According to an ESPN.com report, former NHL star defenseman Chris Pronger's road to the Hockey Hall of Fame was cleared Thursday when the HHOF's general voting members ratified changes to the induction eligibility criteria for players. The decision means it's possible Pronger will be welcomed into the HHOF's next group of honorees – and regardless of what you think of the process that led to this point, you can't argue the 40-year-old doesn't deserve to be acknowledged as one of the game's all-time great blueliners and competitors.
The report states one of the HHOF's new bylaws (No. 26, in this case) includes this section, which directly addresses Pronger's situation: "a person is not eligible for election in the player category if he or she has played in a professional or international hockey game (which terms shall not be considered to include games played only or primarily for charitable or recreational purposes, or for any other limited purpose that the Chair of the Board of Directors determines, in his or her discretion, should not disqualify for nomination a person otherwise eligible) during any of the three (3) playing seasons immediately prior to his or her election."
In effect, the new bylaw means that players such as Pronger – someone who everyone knows won't play again because of injuries, yet who doesn't file retirement papers because of salary cap issues – can be considered after the standard three-year period following their final game.
Under the HHOF's current rules, Pronger wouldn't have been eligible until 2020, three years after his contract with the Philadelphia Flyers expires.
With committee members' deadline to nominate potential inductees coming on April 15, there's no guarantee Pronger will receive the support needed to be welcomed as a member of the class of 2016. But while it's true it's not ideal to have Pronger still under a player's contract with the Flyers while he's being considered for induction into the HHOF, it's also important to remember he's not in this situation because of any illegal choice he made, either on the ice or when it came time to negotiate a contract. He didn't plan to have a career-ending concussion that forced him to hang up his skates more than four years ago, and punishing him for his employer trying to push the envelope of the NHL's salary cap system with a front-loaded contract would be as wrong as punishing him for pushing the envelope as a player.
No matter what you think of the way Pronger conducted himself on the ice, you have to give him his due for the impact he had on his teams and on often-incensed opponents. Few, if any defensemen of his or any generation have understood and approached the game as meticulously and obsessively as Pronger did in his 18 NHL seasons. He had an infamous mean streak, an economy of movement on the ice that allowed him to play half of each regulation time game without ever losing an edge, and he was a physical freak: his small feet made him nimble in a way most defensemen of his size (think Derian Hatcher) never were.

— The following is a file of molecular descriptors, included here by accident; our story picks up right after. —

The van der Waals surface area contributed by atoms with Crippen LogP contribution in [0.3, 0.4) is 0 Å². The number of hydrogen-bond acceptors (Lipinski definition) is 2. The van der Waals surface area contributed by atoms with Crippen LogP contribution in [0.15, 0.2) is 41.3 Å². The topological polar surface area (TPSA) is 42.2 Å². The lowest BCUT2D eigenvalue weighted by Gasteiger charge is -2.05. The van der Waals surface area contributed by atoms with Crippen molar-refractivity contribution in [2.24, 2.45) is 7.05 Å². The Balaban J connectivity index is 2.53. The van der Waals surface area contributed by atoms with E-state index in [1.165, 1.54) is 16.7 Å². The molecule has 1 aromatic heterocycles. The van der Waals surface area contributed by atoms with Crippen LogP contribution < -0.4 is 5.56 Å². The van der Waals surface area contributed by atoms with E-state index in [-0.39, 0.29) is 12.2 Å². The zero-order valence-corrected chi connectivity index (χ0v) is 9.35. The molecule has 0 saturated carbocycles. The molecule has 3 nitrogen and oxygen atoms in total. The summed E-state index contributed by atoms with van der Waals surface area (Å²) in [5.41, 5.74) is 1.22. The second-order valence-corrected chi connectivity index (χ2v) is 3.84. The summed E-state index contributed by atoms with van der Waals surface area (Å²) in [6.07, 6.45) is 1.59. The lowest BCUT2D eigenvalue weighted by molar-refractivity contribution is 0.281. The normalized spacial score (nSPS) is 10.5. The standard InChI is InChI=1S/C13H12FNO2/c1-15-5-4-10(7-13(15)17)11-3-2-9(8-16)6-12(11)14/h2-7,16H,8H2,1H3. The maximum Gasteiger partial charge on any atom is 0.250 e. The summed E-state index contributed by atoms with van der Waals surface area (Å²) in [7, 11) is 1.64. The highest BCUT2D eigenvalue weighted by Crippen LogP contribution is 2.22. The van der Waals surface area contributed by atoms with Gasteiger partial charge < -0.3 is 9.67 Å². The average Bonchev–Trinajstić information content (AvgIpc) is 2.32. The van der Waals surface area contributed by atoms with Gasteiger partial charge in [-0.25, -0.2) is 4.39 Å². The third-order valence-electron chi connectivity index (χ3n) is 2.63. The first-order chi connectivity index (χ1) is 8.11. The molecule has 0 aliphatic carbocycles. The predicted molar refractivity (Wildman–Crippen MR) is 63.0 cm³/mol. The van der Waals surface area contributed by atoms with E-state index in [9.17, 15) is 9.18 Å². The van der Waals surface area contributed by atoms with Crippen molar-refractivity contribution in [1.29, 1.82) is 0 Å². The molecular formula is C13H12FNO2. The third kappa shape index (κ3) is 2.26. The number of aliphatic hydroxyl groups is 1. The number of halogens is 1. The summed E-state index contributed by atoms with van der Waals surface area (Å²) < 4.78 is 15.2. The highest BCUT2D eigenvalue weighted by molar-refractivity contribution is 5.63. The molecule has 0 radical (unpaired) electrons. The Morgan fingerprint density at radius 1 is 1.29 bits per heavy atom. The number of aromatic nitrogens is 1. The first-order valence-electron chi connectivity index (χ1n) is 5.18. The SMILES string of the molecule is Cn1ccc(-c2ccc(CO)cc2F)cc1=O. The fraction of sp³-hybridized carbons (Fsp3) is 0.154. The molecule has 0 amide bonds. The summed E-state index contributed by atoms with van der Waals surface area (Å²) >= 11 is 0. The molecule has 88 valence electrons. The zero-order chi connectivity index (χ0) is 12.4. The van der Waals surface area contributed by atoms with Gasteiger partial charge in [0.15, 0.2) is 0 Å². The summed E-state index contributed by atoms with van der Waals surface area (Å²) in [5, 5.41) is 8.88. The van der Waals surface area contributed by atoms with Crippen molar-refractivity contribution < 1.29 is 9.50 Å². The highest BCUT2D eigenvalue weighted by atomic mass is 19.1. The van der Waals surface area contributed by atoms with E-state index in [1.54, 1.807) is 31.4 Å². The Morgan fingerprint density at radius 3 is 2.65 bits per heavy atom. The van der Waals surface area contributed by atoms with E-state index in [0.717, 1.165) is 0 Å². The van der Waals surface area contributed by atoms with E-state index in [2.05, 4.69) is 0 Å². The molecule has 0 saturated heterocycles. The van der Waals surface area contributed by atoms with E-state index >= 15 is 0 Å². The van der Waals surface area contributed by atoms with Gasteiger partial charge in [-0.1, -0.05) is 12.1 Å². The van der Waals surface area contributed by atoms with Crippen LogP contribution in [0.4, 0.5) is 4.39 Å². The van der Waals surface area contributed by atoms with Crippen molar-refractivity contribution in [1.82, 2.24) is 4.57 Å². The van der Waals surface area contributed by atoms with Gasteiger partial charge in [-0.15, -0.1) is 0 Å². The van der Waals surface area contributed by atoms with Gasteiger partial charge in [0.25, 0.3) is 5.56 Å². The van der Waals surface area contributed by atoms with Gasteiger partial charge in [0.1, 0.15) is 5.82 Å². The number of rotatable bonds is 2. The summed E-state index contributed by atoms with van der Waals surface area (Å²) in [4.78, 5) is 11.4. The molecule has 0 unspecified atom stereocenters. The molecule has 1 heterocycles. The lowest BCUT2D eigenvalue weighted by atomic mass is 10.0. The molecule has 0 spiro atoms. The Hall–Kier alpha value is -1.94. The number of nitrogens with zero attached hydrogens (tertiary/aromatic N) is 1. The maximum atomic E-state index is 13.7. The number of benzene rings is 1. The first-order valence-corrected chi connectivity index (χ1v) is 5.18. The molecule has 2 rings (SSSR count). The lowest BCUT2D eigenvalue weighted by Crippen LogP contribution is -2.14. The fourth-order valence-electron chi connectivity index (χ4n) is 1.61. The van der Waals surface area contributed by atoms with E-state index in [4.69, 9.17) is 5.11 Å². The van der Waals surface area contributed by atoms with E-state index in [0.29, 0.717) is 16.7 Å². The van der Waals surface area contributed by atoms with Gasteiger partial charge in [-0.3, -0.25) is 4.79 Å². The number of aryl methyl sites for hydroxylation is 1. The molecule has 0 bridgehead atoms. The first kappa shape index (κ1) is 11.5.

And if you're looking for the statistical information needed to justify Pronger's immediate induction into the HHOF, you don't have to turn to any advanced stat – or any personal info at all, for that matter. All you need to do is examine what happened to each of Pronger's teams after he left them to join another franchise: when he left St. Louis in 2004, the Blues went from a playoff team to missing the post-season the following year; when he left Edmonton after just one season, the Oilers changed from a Stanley Cup finalist to a team that missed the playoffs; when he left Anaheim in 2009 after three years and a Stanley Cup championship, the Ducks failed to qualify for the post-season in their first year without him; and after his injuries ended his career, the Flyers – you guessed it – didn't make the playoffs in their first post-Pronger campaign.
If that phenomenon had happened only once or twice, it might be easy to chalk it up to other factors. But go back and read that last paragraph again. It's astonishing, exceedingly rare, and a true indication of what Pronger brought to the table.
In a sense, Pronger getting into the HHOF under somewhat controversial circumstances is appropriate. He never shied away from controversy – some might say he basked in being the player opponents and fans loved to loathe – because he did everything in service of the side he was on. And again, that competitive fire that roared within him so hard for so long shouldn't be a strike against him now. He played to win and didn't care about making friends. This is why he was as dominant as anyone from his time.
Having the business side of the sport cast a shadow and delay the recognition of Pronger's unique hockey genius is more unfair than anything he did on the ice, and the sooner the HHOF corrects that with his induction, the better.